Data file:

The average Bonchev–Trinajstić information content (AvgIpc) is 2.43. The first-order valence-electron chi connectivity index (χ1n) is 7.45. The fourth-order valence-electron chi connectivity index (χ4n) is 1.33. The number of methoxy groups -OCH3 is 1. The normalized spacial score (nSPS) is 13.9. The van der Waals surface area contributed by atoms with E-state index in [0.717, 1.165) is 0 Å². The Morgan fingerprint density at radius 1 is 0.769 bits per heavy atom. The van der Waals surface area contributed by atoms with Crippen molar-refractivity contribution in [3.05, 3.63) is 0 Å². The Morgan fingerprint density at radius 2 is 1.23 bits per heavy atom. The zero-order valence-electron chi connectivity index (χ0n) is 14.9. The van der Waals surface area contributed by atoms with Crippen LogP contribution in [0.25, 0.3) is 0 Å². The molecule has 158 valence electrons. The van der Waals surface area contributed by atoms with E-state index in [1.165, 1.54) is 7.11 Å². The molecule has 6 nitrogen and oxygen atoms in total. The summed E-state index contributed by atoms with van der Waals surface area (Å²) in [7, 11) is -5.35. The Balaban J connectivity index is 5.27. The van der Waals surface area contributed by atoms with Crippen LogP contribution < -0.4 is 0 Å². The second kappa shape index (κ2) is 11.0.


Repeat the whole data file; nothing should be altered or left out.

The average Bonchev–Trinajstić information content (AvgIpc) is 2.43. The first-order valence-electron chi connectivity index (χ1n) is 7.45. The fourth-order valence-electron chi connectivity index (χ4n) is 1.33. The number of methoxy groups -OCH3 is 1. The normalized spacial score (nSPS) is 13.9. The van der Waals surface area contributed by atoms with E-state index in [0.717, 1.165) is 0 Å². The Morgan fingerprint density at radius 1 is 0.769 bits per heavy atom. The van der Waals surface area contributed by atoms with Crippen molar-refractivity contribution in [3.05, 3.63) is 0 Å². The Morgan fingerprint density at radius 2 is 1.23 bits per heavy atom. The zero-order valence-electron chi connectivity index (χ0n) is 14.9. The van der Waals surface area contributed by atoms with Crippen LogP contribution in [0.25, 0.3) is 0 Å². The molecule has 158 valence electrons. The van der Waals surface area contributed by atoms with E-state index in [1.165, 1.54) is 7.11 Å². The molecule has 6 nitrogen and oxygen atoms in total. The summed E-state index contributed by atoms with van der Waals surface area (Å²) in [7, 11) is -5.35. The Balaban J connectivity index is 5.27. The van der Waals surface area contributed by atoms with Crippen LogP contribution < -0.4 is 0 Å². The second kappa shape index (κ2) is 11.0.